There comes a time in every child's life when they want to (literally) take the training wheels off and ride a bike like a big kid. This is one of those glorious and joyful experiences that will probably involve tears but teaches your child (and reminds you) the importance of resilience and perseverance when striving for a goal. When they finally get the hang of it, there is nothing more heartwarming than seeing your child genuinely proud of themselves, all of the grazed knees forgotten in an instant.
The ideal time to start teaching a child to ride a bike is typically between the ages of 4 and 6, most kids will have been riding either three-wheelers or with training wheels around 3 or 4. Of course, this varies depending on your child's development, coordination skills and inclination. Some kids are not interested or a bit frightened, so no pressure, when they are ready they will let you know.
Choosing an appropriately sized bike is crucial as far as safety and comfort are concerned. See the height guide here, but as a general rule, your child should be able to touch their feet on the ground while sitting on the seat and be able to comfortably reach handlebars. They should be able to stand holding up the bike without assistance. Remember helmets are mandatory regardless of age.
Find an open space that has enough room for a good straight run (turning is the last thing they learn), somewhere with no cars and as few hazards (including people) as possible. If you can find a grassy area that is not too hard to ride on like a local footy field it helps with falls, but netball courts or walk paths are easier to pedal on for little legs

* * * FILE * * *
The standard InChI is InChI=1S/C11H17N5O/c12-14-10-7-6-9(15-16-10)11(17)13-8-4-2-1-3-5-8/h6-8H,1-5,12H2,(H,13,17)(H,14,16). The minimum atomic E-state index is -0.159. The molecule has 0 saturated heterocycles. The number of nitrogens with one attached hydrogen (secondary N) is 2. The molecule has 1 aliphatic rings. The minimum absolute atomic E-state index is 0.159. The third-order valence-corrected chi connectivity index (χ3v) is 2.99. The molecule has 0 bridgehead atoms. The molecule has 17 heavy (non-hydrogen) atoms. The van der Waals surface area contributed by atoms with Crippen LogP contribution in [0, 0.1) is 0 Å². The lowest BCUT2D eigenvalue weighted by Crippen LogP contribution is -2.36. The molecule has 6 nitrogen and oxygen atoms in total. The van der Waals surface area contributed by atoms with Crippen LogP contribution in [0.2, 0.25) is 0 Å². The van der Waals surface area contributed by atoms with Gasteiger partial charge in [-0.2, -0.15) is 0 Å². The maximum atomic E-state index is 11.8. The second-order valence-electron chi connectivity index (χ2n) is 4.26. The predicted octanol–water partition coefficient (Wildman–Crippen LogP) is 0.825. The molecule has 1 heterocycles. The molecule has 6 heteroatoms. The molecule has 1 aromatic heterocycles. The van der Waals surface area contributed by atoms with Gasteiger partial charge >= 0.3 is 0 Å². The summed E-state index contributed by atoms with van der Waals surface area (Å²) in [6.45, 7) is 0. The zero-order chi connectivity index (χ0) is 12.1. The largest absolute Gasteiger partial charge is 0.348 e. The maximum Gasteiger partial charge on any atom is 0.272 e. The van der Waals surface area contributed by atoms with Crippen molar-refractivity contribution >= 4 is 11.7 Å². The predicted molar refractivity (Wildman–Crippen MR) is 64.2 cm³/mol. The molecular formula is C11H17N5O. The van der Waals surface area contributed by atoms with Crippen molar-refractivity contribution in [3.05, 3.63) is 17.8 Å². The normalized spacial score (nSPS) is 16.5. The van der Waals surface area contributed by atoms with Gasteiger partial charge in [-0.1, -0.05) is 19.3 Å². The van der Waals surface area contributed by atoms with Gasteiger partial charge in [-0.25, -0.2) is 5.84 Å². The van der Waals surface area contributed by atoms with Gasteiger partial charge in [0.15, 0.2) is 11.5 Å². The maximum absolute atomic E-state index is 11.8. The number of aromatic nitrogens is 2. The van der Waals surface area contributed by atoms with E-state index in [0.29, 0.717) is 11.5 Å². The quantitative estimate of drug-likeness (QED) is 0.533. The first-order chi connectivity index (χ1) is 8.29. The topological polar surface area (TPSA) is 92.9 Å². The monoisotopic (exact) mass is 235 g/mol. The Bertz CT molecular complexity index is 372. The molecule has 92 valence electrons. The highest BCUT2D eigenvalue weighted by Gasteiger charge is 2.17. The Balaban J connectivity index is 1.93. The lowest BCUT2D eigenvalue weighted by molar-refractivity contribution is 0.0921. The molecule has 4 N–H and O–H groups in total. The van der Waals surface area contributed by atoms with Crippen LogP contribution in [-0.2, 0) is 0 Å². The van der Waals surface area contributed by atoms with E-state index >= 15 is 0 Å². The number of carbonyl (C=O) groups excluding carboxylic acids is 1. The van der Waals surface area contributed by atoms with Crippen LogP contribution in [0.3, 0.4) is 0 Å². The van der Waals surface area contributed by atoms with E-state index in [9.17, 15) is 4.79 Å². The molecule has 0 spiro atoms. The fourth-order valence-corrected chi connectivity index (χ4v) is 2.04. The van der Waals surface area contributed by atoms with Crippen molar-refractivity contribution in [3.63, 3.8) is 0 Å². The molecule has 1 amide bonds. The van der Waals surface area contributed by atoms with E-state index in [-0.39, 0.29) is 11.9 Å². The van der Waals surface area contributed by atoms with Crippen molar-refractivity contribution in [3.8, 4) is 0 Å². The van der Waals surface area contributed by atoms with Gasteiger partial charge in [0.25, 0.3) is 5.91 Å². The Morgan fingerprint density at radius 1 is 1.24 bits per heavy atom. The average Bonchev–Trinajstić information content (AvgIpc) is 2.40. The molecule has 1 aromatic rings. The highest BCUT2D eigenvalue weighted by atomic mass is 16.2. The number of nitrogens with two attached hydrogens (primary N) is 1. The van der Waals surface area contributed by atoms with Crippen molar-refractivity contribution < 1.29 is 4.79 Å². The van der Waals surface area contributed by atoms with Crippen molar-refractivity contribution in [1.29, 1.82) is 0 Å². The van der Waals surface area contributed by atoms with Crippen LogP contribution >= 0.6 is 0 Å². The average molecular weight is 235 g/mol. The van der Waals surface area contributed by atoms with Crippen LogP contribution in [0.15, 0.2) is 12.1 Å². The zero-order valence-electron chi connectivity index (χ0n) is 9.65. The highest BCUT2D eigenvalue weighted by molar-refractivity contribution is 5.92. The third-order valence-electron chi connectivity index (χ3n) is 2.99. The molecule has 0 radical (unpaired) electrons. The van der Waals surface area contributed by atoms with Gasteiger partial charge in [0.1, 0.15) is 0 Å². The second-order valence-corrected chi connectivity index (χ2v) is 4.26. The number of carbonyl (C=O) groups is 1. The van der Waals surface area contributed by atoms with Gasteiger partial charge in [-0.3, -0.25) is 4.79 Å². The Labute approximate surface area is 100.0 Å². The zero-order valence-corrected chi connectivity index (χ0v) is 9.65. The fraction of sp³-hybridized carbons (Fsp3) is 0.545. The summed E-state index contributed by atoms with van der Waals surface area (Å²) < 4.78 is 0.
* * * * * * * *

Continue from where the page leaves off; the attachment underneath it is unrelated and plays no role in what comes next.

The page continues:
Start with balance and coordination, ideally, younger children start with a Balance bike which is simply a bike without pedals, or you can remove the pedal from a pedal bike. This allows your little learner to practice gliding and steering with the security of having their feet to stop them from falling. Once they feel confident balancing short distances and understanding the steering system it is time for pedal power.
The take-off is the tricky part so as your child practices coordinating pedal pushing from a standing start you can help with a little push and a firm grip on the back of the seat to help with the first few (or many) wobbly attempts. Keep supporting them while running alongside them to make sure they feel safe, I do not recommend pretending you are holding when you are not. It usually ends in mistrust and constant head turning to check if you are still holding on, which in turn makes them lose their balance, it’s a vicious cycle (pun intended).
Make sure your mini cyclist is confident in using brakes and doing u-turns before you let them ride unsupported, but as with most things practise makes perfect and most kids pick it up and are confident remarkably quickly.
That is about it. Of course, it requires a lot of patience and constant encouragement from you but they will get there in the end and will be requesting new bikes for birthdays and Christmas’ for years to come.
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